[To Rishav] What inspired you to start writing stories, and to want to write your own book?
I was reading this book about places all around the world, and I kind of felt like, I really need to write my own. It feels so cool reading other people’s books. I read about animals all around the world and really wanted to write about them myself.
[To Srinanda] When did you start reading to Rishav and telling him stories?
Six months. When I was expecting I tried reading to him in the womb but I didn’t get much out of that – I needed someone tangible in front of me!
Rishav, do you have a favourite storybook?
Harry Potter. I’m on the fifth book.
[Srinanda] And that’s where it has to stop for now! We weren’t sure if we should allow him to read that one [which features dark themes like death and murder], but he’s showing comprehension and he managed the fourth book fine. And we asked if he had nightmares, and I think he did. But he loves it, and his father is a freak about it, so they love having conversations about it.
I also like Roald Dahl and Tintin. And I like Geronimo Stilton.
What did you like to read when you were younger?
Julia Donaldson, and I loved to read books about penguins. Julie B. Jones. And I like Enid Blyton a bit. Not too much, but a bit.
[To Srinanda] What kinds of questions and prompts did you ask Rishav to encourage his storytelling and writing?
Being a teacher, I know how you formulate questions can be so important. The way you ask a question can bring about so many different responses from the kids.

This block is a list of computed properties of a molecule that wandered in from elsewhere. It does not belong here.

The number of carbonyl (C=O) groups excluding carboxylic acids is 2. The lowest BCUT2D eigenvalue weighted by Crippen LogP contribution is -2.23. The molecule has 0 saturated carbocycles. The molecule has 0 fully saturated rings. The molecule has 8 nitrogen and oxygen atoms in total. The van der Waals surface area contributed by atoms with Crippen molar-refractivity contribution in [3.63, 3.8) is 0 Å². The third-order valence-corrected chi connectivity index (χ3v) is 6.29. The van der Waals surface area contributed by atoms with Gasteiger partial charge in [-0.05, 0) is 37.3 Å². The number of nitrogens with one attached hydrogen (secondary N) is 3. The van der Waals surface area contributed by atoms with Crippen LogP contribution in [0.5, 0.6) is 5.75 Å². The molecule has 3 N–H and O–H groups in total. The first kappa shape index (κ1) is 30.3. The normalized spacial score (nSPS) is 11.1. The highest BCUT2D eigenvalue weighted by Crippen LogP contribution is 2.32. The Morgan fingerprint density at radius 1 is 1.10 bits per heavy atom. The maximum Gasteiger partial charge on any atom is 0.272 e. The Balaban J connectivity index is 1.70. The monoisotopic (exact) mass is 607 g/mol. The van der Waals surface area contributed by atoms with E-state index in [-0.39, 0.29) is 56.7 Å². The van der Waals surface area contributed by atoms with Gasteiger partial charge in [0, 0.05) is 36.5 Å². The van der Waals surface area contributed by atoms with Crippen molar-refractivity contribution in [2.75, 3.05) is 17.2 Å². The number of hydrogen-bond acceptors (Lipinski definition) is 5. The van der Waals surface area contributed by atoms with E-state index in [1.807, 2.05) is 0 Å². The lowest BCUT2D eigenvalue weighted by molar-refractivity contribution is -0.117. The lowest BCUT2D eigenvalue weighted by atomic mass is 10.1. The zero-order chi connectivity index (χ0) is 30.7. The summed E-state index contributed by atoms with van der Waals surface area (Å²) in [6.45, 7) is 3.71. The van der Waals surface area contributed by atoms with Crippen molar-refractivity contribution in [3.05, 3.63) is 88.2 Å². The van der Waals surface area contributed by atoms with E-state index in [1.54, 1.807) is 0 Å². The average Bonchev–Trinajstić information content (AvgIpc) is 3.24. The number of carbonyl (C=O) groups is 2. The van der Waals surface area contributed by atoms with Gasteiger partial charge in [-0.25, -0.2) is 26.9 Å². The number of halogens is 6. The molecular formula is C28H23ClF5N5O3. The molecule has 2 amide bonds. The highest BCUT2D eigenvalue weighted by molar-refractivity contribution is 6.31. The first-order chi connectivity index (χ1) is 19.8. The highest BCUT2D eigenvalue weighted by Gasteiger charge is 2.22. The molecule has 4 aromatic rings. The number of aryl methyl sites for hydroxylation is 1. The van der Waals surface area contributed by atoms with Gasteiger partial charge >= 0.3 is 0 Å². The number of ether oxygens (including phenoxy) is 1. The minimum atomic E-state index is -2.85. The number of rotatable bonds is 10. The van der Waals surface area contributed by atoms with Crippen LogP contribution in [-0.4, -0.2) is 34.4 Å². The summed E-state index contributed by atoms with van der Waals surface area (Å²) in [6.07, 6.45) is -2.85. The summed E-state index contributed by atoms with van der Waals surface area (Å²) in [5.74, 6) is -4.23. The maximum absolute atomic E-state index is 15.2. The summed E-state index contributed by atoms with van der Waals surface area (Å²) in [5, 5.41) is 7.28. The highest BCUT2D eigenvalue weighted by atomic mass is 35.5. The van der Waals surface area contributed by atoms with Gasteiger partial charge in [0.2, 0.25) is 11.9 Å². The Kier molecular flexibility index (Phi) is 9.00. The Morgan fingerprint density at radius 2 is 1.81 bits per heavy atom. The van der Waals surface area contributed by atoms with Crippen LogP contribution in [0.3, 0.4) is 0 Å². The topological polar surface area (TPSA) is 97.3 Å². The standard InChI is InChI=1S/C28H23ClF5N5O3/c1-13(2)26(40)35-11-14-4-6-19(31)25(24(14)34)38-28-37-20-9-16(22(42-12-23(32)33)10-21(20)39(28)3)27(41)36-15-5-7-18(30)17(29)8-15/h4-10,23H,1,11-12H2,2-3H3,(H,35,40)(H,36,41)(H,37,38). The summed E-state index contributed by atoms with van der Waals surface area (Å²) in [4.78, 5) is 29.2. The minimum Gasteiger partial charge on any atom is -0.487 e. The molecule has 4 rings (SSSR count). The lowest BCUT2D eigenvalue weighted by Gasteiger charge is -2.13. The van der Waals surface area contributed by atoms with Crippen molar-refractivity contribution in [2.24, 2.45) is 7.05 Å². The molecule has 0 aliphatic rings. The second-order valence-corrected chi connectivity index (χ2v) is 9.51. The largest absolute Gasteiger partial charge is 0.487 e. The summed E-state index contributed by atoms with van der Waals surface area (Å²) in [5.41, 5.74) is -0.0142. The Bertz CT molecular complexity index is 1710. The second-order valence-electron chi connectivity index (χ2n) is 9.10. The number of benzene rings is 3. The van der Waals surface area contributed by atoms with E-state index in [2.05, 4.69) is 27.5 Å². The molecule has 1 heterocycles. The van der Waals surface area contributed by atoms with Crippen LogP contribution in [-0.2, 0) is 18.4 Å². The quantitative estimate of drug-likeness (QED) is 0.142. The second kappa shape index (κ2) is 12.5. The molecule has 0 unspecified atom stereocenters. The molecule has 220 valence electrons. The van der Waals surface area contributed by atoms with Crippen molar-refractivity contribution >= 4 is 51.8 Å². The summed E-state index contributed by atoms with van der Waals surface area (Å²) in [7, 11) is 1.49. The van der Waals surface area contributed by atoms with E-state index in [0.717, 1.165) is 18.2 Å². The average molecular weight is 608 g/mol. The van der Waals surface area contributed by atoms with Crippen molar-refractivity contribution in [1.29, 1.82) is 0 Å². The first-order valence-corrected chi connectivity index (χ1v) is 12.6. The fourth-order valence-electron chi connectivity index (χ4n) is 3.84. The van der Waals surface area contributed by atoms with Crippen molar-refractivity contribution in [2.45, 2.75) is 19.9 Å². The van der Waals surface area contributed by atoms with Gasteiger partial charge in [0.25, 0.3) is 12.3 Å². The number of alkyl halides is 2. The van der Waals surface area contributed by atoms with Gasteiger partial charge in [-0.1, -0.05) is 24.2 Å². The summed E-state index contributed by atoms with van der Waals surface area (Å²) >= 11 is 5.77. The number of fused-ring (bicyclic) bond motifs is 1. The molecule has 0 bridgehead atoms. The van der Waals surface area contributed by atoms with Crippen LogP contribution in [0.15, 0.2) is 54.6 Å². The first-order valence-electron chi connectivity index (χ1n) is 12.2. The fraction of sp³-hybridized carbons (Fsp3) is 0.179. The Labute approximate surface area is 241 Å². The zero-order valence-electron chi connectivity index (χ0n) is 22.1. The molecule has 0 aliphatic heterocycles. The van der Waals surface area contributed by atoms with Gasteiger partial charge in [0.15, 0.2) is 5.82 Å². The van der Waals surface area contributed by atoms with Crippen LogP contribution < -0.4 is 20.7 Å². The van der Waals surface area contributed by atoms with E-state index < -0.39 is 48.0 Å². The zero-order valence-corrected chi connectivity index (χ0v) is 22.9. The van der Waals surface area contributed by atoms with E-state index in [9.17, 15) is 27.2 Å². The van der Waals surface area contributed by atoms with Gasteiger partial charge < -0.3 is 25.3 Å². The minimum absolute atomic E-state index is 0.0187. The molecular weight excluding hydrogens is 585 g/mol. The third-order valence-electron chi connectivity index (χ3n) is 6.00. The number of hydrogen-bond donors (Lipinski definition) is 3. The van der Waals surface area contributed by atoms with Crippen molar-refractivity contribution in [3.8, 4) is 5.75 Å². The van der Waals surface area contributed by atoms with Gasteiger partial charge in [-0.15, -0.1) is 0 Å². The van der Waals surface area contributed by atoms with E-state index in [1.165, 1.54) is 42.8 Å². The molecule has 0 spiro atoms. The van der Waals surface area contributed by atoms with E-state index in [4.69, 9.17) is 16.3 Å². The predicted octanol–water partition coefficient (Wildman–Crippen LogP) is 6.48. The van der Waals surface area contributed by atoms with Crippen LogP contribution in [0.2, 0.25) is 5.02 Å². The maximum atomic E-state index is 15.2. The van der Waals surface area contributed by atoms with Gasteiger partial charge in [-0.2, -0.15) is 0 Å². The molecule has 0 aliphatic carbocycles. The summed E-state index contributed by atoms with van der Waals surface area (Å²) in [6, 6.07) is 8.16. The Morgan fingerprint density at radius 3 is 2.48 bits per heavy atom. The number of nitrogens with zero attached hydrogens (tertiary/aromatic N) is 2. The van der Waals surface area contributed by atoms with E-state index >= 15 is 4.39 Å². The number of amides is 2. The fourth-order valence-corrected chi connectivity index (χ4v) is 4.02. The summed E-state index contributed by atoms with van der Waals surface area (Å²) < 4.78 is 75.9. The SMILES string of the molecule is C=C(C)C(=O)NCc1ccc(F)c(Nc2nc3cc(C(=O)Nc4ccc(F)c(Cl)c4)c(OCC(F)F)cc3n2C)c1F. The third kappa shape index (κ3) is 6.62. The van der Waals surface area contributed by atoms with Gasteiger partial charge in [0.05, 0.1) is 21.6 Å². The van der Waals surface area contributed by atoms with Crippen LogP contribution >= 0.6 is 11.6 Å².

For instance his first stories were all about places. But then it came to a point that he was doodling or drawing. He might not come up with a story, but I might say, So there’s the cat. What happened next? Where would it go? Who else was there? What do you think would happen at the end?
Sometimes there were other stories where he wrote first and there were no drawings. But the conversation was always happening, and of course reading was always happening. It’s a ritual between us.
There are some stories that we’ve revisited over the last four years, but from the moment he told me about his desire to write a book, I was alert to which stories had the scope for expansion, the potential to bring in teaching skills.
[To Srinanda] I love the “Teaching Tips” that accompany each story in the book. What brought that idea about?
As this was all happening, I began to think, as a teacher, At what point in time would I suggest he use punctuation? At what point in time should he try to introduce dialogue between two characters?
Some stories have just three or four sentences and that’s it, because he was just three years old. With each story there’s been to-and-fro collaboration, listening, trying to figure out exactly what he wants to stay.
Mistakes were encouraged. Some educational systems are so rigid, and children are made to feel like they can’t make mistakes. In this case, we just want to emphasise, Oh my gosh, you’ve done it! You’ve published a story!
You’ll see in the book there are no full stops, many times there are run-on sentences. It is his work, and you can’t take away his work. It has to be authentic.
Rishav, do you have a favourite story in the book?
The last story is my favourite. I like writing long stories, and that one’s the longest. I also like the drawings.
What’s your next book about?